I thought I was in for trouble but I didn’t know what kind of trouble and how much trouble. It was around this time, as my worries were mounting, that he began talking about politics and education and Russia and Russian education. I didn’t know whom I was dealing with and was barely paying attention to him as I tried to pick out anything in the passing landscape that might come in handy down the road.

We were definitely in the middle of nowhere, and by nowhere I mean total and absolute blackness—with just a truly breathtaking number of stars shining down from above and the light from his headlights that seemed to reach out all of twenty feet ahead of us. This is when the thought occurred to me that except for his truck and the dinky light illuminating from it, this is the sight I would have seen a hundred million years ago, traveling along the same landscape.

I was trying to plan ahead on how I would grab the whiskey bottle if I had to and whether I would be able to hit him hard enough to knock him out—and could I get control of the wheel when he informed me that actually the best thing to do would be to stay with him in his trailer overnight and get a early start the next morning.  This trailer, he explained, was about half way between his home in Arizona and Salt Lake City.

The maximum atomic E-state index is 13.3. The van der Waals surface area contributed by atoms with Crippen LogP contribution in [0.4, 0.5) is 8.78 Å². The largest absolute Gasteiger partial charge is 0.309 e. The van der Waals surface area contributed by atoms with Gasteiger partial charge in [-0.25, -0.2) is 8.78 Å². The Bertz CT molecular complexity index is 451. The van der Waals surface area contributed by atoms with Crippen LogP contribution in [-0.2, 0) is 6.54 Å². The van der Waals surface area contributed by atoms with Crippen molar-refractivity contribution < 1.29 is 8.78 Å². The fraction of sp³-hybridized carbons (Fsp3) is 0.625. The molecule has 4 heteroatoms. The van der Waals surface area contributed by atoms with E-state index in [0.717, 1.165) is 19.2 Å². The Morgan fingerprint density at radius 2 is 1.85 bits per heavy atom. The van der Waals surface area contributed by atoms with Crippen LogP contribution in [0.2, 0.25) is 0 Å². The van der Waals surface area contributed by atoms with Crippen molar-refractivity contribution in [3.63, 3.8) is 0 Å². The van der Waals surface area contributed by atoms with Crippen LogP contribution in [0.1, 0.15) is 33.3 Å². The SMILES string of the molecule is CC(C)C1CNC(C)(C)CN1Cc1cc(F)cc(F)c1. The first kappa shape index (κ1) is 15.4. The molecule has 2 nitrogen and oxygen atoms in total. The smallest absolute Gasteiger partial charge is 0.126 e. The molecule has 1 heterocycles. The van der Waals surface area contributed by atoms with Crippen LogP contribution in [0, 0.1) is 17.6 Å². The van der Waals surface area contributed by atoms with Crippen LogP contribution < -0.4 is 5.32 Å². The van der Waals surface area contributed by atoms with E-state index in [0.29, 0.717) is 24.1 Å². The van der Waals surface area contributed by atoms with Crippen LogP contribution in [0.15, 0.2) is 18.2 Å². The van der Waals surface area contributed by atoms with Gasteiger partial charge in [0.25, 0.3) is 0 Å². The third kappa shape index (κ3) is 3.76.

Now I was really kicking myself for not getting out when I had the chance but kicking myself was pretty much all I could.

We drove for a couple more hours leaving one road after another for smaller, bumpier, more isolated ones until finally at last we arrived at his trailer and I could breathe a sigh of relief.

We were in Salina, a small town on the edge of Fishlake National Forest.  He pulled his truck next to a trailer parked in a small court just off the road.  He put some stuff in the trailer and then we walked to a little bar down the road that could have come right out of “Gunsmoke.” 

There were no chairs or stools at the bar, yet that is where he chose to eat.  We ordered up some chow, ate it standing up, had a few drinks and talked to the locals who all seemed to know him.  He really was a lineman for the county and I was beginning to feel better about the whole situation. 

It was here that he reintroduced the subject of Russian education—particularly math.  It seems their way of adding and multiplying was better than our way but he could only vaguely remember how their way went.  We worked on it at the bar and then went back to his trailer to work on it some more.  Through a process of trial and error we finally figured out how they did it. 

Seems instead of going from right to left and carrying a lot of numbers back and forth, they start at the left and just kind of kept a running number in their head.